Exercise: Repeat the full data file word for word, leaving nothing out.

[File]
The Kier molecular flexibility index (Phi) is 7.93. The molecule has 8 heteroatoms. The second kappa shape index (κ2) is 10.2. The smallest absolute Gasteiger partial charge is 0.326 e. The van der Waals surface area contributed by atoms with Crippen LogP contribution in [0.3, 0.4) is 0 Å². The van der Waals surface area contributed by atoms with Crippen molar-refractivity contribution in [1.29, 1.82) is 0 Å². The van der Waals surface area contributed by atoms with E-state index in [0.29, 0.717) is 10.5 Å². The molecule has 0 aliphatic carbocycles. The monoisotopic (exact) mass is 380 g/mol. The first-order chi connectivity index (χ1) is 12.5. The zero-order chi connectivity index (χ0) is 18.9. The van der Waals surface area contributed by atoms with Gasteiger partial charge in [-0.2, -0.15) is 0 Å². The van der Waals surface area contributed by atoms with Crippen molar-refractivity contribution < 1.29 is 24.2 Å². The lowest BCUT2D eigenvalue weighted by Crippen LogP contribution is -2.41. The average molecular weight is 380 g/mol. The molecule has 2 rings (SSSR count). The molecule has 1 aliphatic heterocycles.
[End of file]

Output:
The Kier molecular flexibility index (Phi) is 7.93. The molecule has 8 heteroatoms. The second kappa shape index (κ2) is 10.2. The smallest absolute Gasteiger partial charge is 0.326 e. The van der Waals surface area contributed by atoms with Crippen LogP contribution in [0.3, 0.4) is 0 Å². The van der Waals surface area contributed by atoms with Crippen molar-refractivity contribution in [1.29, 1.82) is 0 Å². The van der Waals surface area contributed by atoms with E-state index in [0.29, 0.717) is 10.5 Å². The molecule has 0 aliphatic carbocycles. The monoisotopic (exact) mass is 380 g/mol. The first-order chi connectivity index (χ1) is 12.5. The zero-order chi connectivity index (χ0) is 18.9. The van der Waals surface area contributed by atoms with Gasteiger partial charge in [-0.2, -0.15) is 0 Å². The van der Waals surface area contributed by atoms with Crippen molar-refractivity contribution < 1.29 is 24.2 Å². The lowest BCUT2D eigenvalue weighted by Crippen LogP contribution is -2.41. The average molecular weight is 380 g/mol. The molecule has 2 rings (SSSR count). The molecule has 1 aliphatic heterocycles.